Bonds are lacking in saving graces

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It is always slightly embarrassing to see that when Wall Street is closed, the European markets find it very hard to know how far to jump.

Normally this follow- my-leader tendency is concealed, for there is no great matter to be settled. But yesterday, with New York shut for Washington's birthday, Europe's lack of independence came into the open. The world's equity markets have collectively to decide how badly to react to the sell-off on bond markets that took place at the end of last week. Without some lead from Wall Street they could not do so; London, the largest European market, shuffled down a little and waited.

For those who do not follow each twist and turn of world financial markets, the story runs as follows. Ten days ago, the US Federal Reserve gave the slightest tightening to monetary policy - the idea being that the recovery was secure and bondholders would want to see that it was prepared to lean against any inflationary pressures. But instead of being relaxed, even cheered, by the move, US bond markets threw a wobbly. The return on the longest-dated US bonds, which had fallen to below 5.9 per cent, shot up to 6.6 per cent. If you think in terms of capital values rather than interest rates, anyone who had bought at the top would have lost roughly 15 per cent of their money. This very sudden sharp movement is not supposed to happen in bond markets. Central bankers, at least, were perplexed by the ferocity of the response.

They were also puzzled by the way in which it spread to other markets, including the UK and Germany, which are at a different point of the interest-rate cycle and where there are still some rate cuts to come.

So far, however, the downward adjustment of equity markets has been relatively modest. It may take some weeks for them to make up their minds, but while they do there is always the danger, however small, that they will seek to make the 15 per cent adjustment, too.


That is the story so far. What happens next depends on at least three factors. One is whether most of the adjustment in US bond prices has already taken place, or whether there is a further fall to come. US interest rates are going to rise further. In a year's time short rates could well have risen to 5 per cent. But that could still be consistent with long bond yields only a little over 7 per cent, giving real yields of about 5 per cent. In other words, three-quarters of the adjustment could already have taken place.

If the US bond market does steady, it is quite possible, even probable, that the equity market could hold steady, too. And if US markets steady then European markets could even resume their advance. European bond prices, particularly in Germany, have run a little ahead of economic realities but bonds in the UK still offer a good positive yield. Meanwhile, prospects for equities will be supported by rising profitability as the economies pick up further.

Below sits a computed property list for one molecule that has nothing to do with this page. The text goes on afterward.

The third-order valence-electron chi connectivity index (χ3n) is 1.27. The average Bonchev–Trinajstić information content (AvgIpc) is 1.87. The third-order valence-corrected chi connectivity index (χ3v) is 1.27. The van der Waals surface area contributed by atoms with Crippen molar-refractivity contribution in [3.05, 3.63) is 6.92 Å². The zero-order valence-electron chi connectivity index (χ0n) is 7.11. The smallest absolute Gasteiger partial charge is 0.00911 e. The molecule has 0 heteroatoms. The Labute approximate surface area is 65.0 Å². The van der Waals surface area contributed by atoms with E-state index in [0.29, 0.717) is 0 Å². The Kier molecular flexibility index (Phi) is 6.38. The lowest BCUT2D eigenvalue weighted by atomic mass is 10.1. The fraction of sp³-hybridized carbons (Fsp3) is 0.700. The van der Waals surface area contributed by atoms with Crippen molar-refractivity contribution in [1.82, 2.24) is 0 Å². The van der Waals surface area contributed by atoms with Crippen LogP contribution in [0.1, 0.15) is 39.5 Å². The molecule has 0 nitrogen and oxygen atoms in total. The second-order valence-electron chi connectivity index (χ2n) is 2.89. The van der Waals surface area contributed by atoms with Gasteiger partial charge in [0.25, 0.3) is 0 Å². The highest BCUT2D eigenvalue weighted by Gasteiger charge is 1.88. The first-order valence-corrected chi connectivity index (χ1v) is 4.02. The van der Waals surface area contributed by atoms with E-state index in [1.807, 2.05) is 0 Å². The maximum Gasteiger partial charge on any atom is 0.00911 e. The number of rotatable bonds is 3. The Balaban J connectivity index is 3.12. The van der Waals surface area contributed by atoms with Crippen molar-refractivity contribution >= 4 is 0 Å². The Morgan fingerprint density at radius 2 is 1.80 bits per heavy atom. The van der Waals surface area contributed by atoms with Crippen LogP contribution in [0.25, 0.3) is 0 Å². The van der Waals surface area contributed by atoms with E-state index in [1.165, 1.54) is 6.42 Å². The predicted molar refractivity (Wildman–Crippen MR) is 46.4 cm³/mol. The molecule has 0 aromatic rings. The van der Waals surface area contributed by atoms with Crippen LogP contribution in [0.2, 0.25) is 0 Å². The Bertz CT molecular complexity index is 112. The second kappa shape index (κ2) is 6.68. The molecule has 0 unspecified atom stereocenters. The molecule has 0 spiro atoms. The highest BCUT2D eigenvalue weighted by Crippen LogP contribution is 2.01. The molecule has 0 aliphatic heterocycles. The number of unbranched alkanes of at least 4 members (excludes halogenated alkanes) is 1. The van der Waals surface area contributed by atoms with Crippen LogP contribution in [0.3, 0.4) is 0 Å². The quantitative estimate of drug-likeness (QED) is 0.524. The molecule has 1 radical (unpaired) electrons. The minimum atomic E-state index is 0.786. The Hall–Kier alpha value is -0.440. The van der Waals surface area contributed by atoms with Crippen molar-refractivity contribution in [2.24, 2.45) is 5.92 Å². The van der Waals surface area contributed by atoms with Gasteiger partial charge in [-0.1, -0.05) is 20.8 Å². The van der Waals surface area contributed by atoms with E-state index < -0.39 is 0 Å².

That then is the sensible, middle-of-the-road view: markets realise there are risks and there will be a short-term adjustment. But after a pause, the long bull market could run a while yet.


The alternative view comes in two sorts. There is the pragmatic bear view which essentially holds that most of the bull market has passed. So while there may be several more months of rising prices, the risk/reward ratio points to holding cash, not shares or bonds.

But there is also an intellectual version of the bear view which is less easy to express and, perhaps because of this, has yet to receive much attention. What follows is an attempt to explain it.

We have had a long bull market which was great for existing holders of financial assets but which has driven down the real rate of return for would-be holders. Yet the mature industrial world is short of savings. Its ageing population desperately needs to save at this stage of the demographic cycle if the old are not to place an intolerable burden on the smaller working population a generation from now. Yet only Japan saves enough to do so.

True, the rest of East Asia also saves furiously. But enormous investments are needed in infrastructure and pollution control in the region, which will leave little to spare for investment in Europe and North America. The plain truth is that Europe and North America have to save more.

What will persuade us to save more, and in what forms will we choose to hold those savings? Is it really worth buying long-term government bonds if the real return is only 3 or 4 per cent? Investors during the last century wanted real returns of about 5 per cent, which they received typically by getting a nominal yield of 4 per cent and through prices falling by 1 per cent a year. This is a practical question for individuals as well as a question of national policy: to what extent should they lock up their savings - to what extent should we lock up our savings - for what in historical terms are not wildly attractive yields? To pose these questions is not to answer them. But they do at least raise an issue of enormous global importance: how will developed industrial countries get people to save more? Offering paltry returns on govermment securities is liable to cause a buyers' strike. Maybe the sell-off in bonds is saying that buyers are indeed fed up and will require a higher real return in the months and years to come.